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Snodgrass is a somewhat uncommon English surname originating from Scotland. It occurs in many alternate forms, including Snodgers, Snedgrass, and Snadgrass; in all cases it comes from the Old English words snod, meaning 'smooth' or 'trimmed', and grass, meaning grass. Snodgrass was originally the name of a village near what is now Irvine, Ayrshire, Scotland, now living on only the in the names of residents long since dispersed.

Despite there being some reasonably famous personages bearing the name -- such as the Scottish footballer Robert Snodgrass and the poet William De Witt Snodgrass -- the name is primarily recognized as a comedic flourish. This appears to have started with Charles Dickens, who introduced Augustus Snodgrass, a poet who never writes a poem, as character in the Pickwick Papers (1836). Not long thereafter, Mark Twain wrote The Thomas Jefferson Snodgrass Letters (1856), one of his earliest attempts at a writing in a vernacular voice.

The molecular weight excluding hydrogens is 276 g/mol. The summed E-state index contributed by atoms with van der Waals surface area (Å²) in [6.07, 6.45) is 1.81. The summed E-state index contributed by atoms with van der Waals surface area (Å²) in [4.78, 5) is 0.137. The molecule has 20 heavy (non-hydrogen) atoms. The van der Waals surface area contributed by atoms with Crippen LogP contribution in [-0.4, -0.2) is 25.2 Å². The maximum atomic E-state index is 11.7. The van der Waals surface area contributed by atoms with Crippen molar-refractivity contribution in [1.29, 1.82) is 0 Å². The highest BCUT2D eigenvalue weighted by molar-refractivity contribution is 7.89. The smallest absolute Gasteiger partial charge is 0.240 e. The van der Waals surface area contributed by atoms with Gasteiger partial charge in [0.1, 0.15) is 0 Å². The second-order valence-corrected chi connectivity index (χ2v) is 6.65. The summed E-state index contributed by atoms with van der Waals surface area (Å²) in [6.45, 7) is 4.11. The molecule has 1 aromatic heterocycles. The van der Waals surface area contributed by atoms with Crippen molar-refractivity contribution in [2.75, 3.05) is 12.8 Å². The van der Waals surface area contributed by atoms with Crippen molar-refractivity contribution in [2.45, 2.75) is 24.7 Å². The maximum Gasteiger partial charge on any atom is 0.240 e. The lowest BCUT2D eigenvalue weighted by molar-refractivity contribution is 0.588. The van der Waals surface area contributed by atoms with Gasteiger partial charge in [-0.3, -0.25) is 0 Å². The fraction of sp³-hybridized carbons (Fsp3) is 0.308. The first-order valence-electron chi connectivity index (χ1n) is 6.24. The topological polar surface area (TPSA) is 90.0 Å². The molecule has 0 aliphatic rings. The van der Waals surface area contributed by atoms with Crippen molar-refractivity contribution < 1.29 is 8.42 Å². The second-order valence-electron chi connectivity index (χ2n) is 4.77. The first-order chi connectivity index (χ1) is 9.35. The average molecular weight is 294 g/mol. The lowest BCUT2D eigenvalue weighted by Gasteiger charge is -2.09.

Other appearances include Ogden Nash's Are You a Snodgrass? (1945), a poem about a war over the proper way to sugar one's cereal, held between the Snodgrasses and the Swozzlers, and passing references to Snodgrasses in everything from The Mad Scientists' Club to Singin' in the Rain. It is generally used as a silly name but not one particularly laden with subtext; a Snodgrass need not be dumb or boring or clumsy, they are simply a bit of flare to spice up the normally dreary landscape of surnames.


"In the words of that immortal bard Samuel J. Snodgrass, as he was about to be lead to the guillotine: Make 'em laugh"
-- Cosmo, Singing in the Rain.